It’s only August, but the time is ripe for high school seniors to create a list of schools to which they want to apply and begin working on their college applications. For those of you who aren’t seniors, there are still plenty of things on your to-do list. Juniors should take the PSAT, decide between the SAT and ACT, and begin their college searches. Sophomores and freshmen should focus on becoming competitive future applicants by taking challenging classes (and doing well in them) and maintaining extracurricular involvement. For those of you who are getting ready to apply to college, there are a few things you need to know.
1. There is a new application that serves multiple colleges: the Coalition Application.
The Common Application has been around for a long time, and the Universal College Application has been used since 2007. Starting now, the Coalition Application is also throwing its name into the “application platforms that serve multiple schools at once” hat. The Coalition Application is offered as an alternative to the Common Application and the Universal Application. (It should be noted, however, that some schools allow students to choose between multiple application platforms while others offer none at all and require students to apply through the school itself.) This list shows which schools will accept the Coalition Application this year.
The Coalition Application isn’t just an application platform, but also an online storage facility for videos, art or photography portfolios, copies of awards you’ve earned throughout high school, and essays or assignments you’ve completed. You can save copies of your application essays and share them with a mentor of your choosing, who can then give you feedback. You can choose to share any of your saved files with the schools to which you are applying if you think it’ll give your application a boost. Not only does the application allow students to showcase their creativity and what sets them apart from other applicants, but schools that use the Coalition Application are committed to making college affordable. They have agreed to either meet the entirety of a student’s demonstrated financial need or maintain low tuition rates.
2. Starting this year, the Free Application for Federal Student Aid (FAFSA) will be made available on October 1.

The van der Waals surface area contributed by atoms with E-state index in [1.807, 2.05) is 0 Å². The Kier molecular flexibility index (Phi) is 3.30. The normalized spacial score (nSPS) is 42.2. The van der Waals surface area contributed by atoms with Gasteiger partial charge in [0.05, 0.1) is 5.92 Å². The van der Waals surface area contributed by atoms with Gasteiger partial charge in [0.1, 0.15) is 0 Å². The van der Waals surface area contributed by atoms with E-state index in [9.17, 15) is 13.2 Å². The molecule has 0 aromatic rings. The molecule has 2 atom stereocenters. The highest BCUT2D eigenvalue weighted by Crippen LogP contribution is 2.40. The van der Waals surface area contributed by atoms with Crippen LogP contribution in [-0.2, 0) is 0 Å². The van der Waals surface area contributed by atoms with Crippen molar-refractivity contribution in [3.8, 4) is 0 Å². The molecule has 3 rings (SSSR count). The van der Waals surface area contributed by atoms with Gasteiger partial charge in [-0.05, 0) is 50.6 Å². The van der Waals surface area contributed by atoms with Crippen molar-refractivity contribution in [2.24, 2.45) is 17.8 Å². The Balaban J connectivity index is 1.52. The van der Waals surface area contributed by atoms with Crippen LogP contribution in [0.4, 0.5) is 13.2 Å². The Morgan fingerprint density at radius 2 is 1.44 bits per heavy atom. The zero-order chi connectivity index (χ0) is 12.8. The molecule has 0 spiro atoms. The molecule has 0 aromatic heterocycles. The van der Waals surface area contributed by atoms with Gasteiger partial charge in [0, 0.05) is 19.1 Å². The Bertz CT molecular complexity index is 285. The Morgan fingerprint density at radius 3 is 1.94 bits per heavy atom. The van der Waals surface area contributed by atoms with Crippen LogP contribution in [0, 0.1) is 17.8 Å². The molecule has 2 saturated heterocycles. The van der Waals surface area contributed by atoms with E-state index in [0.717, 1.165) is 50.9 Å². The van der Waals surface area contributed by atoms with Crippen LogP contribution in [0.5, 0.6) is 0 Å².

It’s not anybody’s favorite part about preparing for college, but it is something that you’ll need to do: Apply for federal financial aid by filing the FAFSA. In past years, the FAFSA has been released on January 1 for the upcoming fall semester. This year and in the future, it will be made available on October 1 for the next year. If you plan on attending college in August 2017, you can begin your financial aid quest this October. This doesn’t just go for incoming freshmen either, but any student who will be attending college in 2017/18.
The FAFSA requires that you input information about your (and your family’s) financial situation, taxes, the number of siblings you have, your income, and your household assets. It will then do calculations to determine how much federal financial aid you are eligible for in the form of grants (free money), loans (money you have to repay), and work-study (money you have to earn). Schools may also require you to fill out the CSS Profile (also available October 1) in order to qualify for school-based aid. Not taking the time to fill out these forms may leave you with a much higher bill when it comes time to pay tuition.
3. There’s more than one way to apply for college, and there’s more than one deadline.
You can choose to apply Early Action (EA), Early Decision (ED), single-choice early action, or regular decision. Most common is regular decision (applications are typically due between December 1 and February 1).
Students who know that they want to attend a specific college and don’t want to play the field, per se, may choose to apply early (applications are usually due either November 1 or November 15). There are several ways to apply early, so check with your institution to confirm which types of admissions it offers and learn the differences between them.
Early action and early decision differ slightly. Students may choose to apply early action to any number of colleges, and even if they receive an offer of admission, they are not obligated to attend. Thus, applying EA is low-risk. Students who apply early decision, however, can apply to only one school. If they receive an offer of admission, they are legally obligated to attend that school. Single-choice early action is a combination: Students may apply early to only one school, but they are not obligated to attend.
Even if you apply early, you should plan on submitting applications to other schools by their regular decision deadlines just in case you don’t receive an offer of admission from your preferred school.
There are also schools with rolling admissions, meaning that there is no set deadline to submit your application. As applications are submitted, students will either be given or denied an offer of admission. However, it is within your best interest to apply early, as the longer the application window is open, the fewer spots will remain. It is good to know, though, that you still have the option to apply to some colleges if all of your early and regular applications were denied. Or you could take a gap year!
You have a lot on your plate during senior year, but trust me, you can handle it! You don’t have to apply to 23 different schools (and you probably don’t really want to). Pick a couple of reach and match schools, and apply to at least one safety school, and you’ll probably be good to go. Keep track of what you need to do by printing off an Application Checklist for each school and then dive right in. The earlier you get your applications done, the earlier you can enjoy the rest of your senior year!